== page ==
October 18, 2011
N58, RNA, KRAS
Progress Report 1
Background information on and justification for a KRAS selection can be found here as an abstract and proposal. The KRAS selection will be performed using the “toggle” technique. This technique involves the use of two different selection methods in order to remove background binders to the different binding mediums. Due to KRAS’s size (50 kDa) a filter-based selection is possible. And as for the other selection method, the His tag attached to KRAS allows for a bead-based selection using nickel beads. The selection will alternate between filter and bead-based selections, starting with a filter selection. The first round of filter-based selection was performed against KRAS with the following conditions:
Round One Conditions
Nucleic Acid/Protein Ratio: 400-pmol/400-pmol
Buffer: 1X PBS SELEX with MgCl2 salts (pH 7.4)
Incubation Temperature/Time: 37 degrees C for 40 minutes
Wash Frequency and Volume: Three 100 uL washes
Progress, Results and Discussion
To begin the selection, an RNA binding reaction was prepared with 400 pmol of N58 R0 pool diluted by 1X PBS SELEX buffer. The reaction was then denatured by heating it to 65 degrees C for five minutes. 400 pmol of KRAS was added to the reaction and incubated for 40 minutes at 37 degrees C to allow both nucleic acids and protein to reach a stable equilibrium at physiological temperatures. The nitrocellulose filter was set up and washed three times using 1X PBS SELEX buffer. The 100 uL binding reaction created earlier was then added to the filter and the liquid was pushed through using a syringe, hopefully leaving behind the target and any possible binders. Three 100 uL washes with 1X PBS SELEX buffer were then performed to remove any non-binders. After washing, an elution was performed on the filter using 200 uL Elution buffer (5M urea and 25mM EDTA). The elution reaction was then heated at 90-100 degrees C for five minutes. The elution buffer was then removed and another 200 uL of elution buffer was reapplied and the reaction was reheated. The combined 400 uL was then ran through ethanol precipitation to concentrate the nucleic acids. The pellet produced from ethanol precipitation was resuspended in 10 uL diH2O and an initial reverse transcription solution was performed with 7 uL of the RNA solution, 20 uM of N58 reverse primer and 50 uM dNTPs. This initial mix was incubated for five minutes at 65 degrees C, and allowed to cool. 1X First Strand Buffer, 10 mM Dtt and 1 uL SSII reverse transcriptase were added and the reaction was run using these steps: 42 degrees C for 50 minutes, 70 degrees C for 15 minutes and a cooling step.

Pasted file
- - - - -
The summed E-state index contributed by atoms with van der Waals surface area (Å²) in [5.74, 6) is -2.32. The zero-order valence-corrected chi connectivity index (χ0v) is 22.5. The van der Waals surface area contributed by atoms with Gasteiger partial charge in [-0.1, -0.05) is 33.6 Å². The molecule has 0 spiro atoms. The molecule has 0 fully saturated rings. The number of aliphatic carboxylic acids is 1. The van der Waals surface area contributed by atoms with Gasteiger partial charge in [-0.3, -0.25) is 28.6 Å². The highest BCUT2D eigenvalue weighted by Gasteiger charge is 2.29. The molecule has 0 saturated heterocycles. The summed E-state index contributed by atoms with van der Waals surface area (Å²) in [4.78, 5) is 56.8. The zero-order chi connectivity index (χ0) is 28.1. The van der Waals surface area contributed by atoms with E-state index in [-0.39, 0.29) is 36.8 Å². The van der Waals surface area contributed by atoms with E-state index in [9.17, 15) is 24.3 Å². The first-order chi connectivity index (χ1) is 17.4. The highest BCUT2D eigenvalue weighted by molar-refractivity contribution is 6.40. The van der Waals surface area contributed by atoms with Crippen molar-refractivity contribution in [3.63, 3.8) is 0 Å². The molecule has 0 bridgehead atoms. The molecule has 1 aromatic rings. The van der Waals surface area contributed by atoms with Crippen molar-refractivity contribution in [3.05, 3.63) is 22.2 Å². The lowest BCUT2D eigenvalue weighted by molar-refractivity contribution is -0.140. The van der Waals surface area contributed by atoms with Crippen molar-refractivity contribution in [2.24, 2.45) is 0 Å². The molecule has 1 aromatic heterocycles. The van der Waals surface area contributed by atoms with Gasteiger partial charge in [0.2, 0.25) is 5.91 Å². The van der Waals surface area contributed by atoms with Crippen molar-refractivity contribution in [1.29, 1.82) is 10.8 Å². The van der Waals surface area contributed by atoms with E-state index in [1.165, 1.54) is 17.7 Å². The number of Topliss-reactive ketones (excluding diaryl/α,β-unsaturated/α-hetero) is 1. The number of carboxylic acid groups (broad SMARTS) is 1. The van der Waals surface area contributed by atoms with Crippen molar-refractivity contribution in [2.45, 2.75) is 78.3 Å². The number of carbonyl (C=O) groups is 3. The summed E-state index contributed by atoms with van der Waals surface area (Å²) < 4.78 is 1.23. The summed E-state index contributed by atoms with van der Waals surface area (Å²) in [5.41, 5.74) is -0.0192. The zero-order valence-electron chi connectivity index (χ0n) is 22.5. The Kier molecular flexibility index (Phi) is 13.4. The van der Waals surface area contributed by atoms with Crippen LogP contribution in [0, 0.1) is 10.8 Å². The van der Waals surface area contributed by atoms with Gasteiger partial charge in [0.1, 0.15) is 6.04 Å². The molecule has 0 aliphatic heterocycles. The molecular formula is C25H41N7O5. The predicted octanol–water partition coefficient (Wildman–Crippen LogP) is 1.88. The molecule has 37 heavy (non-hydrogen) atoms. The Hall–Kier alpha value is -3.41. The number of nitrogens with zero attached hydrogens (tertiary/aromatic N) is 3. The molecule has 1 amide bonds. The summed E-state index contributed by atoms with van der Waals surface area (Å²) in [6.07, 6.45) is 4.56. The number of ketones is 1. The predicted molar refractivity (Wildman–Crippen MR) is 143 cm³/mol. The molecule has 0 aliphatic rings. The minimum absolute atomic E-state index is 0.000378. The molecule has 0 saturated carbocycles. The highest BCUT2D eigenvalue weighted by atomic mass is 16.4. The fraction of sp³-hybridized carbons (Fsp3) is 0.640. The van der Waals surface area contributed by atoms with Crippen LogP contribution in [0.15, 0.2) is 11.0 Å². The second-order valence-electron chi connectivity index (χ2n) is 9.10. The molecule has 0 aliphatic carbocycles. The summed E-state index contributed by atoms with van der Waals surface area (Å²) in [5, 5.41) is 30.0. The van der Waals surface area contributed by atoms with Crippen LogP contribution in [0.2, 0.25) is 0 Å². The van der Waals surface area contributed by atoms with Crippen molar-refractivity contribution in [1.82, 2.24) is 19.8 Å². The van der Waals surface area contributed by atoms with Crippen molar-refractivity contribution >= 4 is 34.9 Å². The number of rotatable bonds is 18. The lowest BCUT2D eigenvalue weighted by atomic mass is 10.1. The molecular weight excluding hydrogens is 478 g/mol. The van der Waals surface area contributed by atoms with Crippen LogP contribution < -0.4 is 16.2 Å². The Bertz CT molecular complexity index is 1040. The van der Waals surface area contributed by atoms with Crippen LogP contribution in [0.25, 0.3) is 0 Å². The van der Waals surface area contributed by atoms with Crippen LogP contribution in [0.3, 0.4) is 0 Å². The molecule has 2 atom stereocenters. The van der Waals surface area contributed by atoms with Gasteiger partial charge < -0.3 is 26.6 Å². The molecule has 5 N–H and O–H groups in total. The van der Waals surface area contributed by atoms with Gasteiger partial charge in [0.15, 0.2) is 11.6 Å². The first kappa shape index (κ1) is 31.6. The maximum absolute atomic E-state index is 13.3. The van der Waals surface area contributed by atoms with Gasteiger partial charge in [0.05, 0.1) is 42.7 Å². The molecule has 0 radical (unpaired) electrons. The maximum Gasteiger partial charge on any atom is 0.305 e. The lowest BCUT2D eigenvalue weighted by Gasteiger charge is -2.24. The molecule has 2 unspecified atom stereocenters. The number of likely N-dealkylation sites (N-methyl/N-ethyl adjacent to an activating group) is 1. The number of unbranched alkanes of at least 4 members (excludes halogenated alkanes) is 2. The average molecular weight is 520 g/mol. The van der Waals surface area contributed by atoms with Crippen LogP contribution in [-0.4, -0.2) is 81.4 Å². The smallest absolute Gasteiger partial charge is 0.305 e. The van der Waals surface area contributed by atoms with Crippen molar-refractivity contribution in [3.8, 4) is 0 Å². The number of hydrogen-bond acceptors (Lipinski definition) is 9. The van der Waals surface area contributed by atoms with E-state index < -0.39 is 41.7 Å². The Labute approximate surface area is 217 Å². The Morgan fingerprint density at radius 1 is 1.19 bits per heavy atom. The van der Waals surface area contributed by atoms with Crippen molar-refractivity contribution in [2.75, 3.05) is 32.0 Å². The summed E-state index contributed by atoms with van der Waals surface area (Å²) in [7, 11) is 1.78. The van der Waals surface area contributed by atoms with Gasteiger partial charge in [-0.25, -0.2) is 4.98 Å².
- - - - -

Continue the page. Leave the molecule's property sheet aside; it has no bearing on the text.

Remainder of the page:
To amplify the newly created ssDNA, a PCR reaction had to be performed. In order to determine the optimal number of cycles and troubleshoot possible selection problems, cycle course PCR was run before large-scale PCR. The following reaction was created for E1, 1X PCR buffer, 0.2 mM dNTP, 0.4 uM forward and reverse N58 primer, 2 uL ssDNA, and 0.8 uL Taq DNA polymerase. 5 uL was removed from this PCR reaction at each chosen cycle, and another aliquot was removed from a cycle without template at 18 cycles as a no-template control which came out negative (see Figure 1 below). An agarose gel was run with these 5 uL aliquots (Figure 1).
Looking at band intensity, it was determined that 12 was the optimal number of cycles for lsPCR (in a filter selection there are no other washes, cycle course gels on even rounds will be more informative as they utilize beads and have multiple washes). Large-scale PCR was ran on the remainder of the ssDNA, creating 6 PCR reactions identical to the one described for cycle course. After lsPCR, an ethanol precipitation was performed. The pellet created was resuspended in 20 uL of diH2O. A transcription reaction was then prepared with the following composition: 1X Ampliscribe Transcription Buffer, 10 mM DTT, 7.5 mM of each NTP, 5 uL of ds DNA from lsPCR and 2 uL of T7 enzyme. The reaction was incubated overnight at 37 degrees C. After transcription, a PAGE gel (represented very roughly by Figure 2) was ran to purify the RNA from the transcription components, which was successful (showing a distinct band). Ethanol precipitation was then performed, and the pellet resuspended in 30 uL 1X PBS SELEX buffer.
Figure 2 – KRAS R1, N58
During filter selection at the beginning of the round, a hissing noise was noted while washing the filter. This could indicate that a small tear had formed in the filter, causing liquid to flow through without passing through the filter. Seeing as the binding reaction had already been applied, I continued onwards, hoping that the tear was small enough to not cause a significant loss of my binding reaction.
Besides small tasks I have performed such as re-aliquotting protein and glycogen, or processing protein deliveries, I have started helping Oliver with his closed-MBP selection. He is currently cloning his rounds to determine sequences, and I have started to help him by regenerating his R9, R11 and R12 pools to dsDNA.
Conclusion and Future Work
I will continue to help Oliver with his selection, and will soon perform cloning on his (now) dsDNA pools. The concentration of my R1 gold was 1768.4 ng/uL. This is a good number quantity of RNA, but I am hoping to see a decrease in concentration next round indicating that my switching of selection methods has significantly decreased background binders. R2 has already been started with Nickel beads, and I hope to finish the round within the week and start the cloning procedure for Oliver’s selection.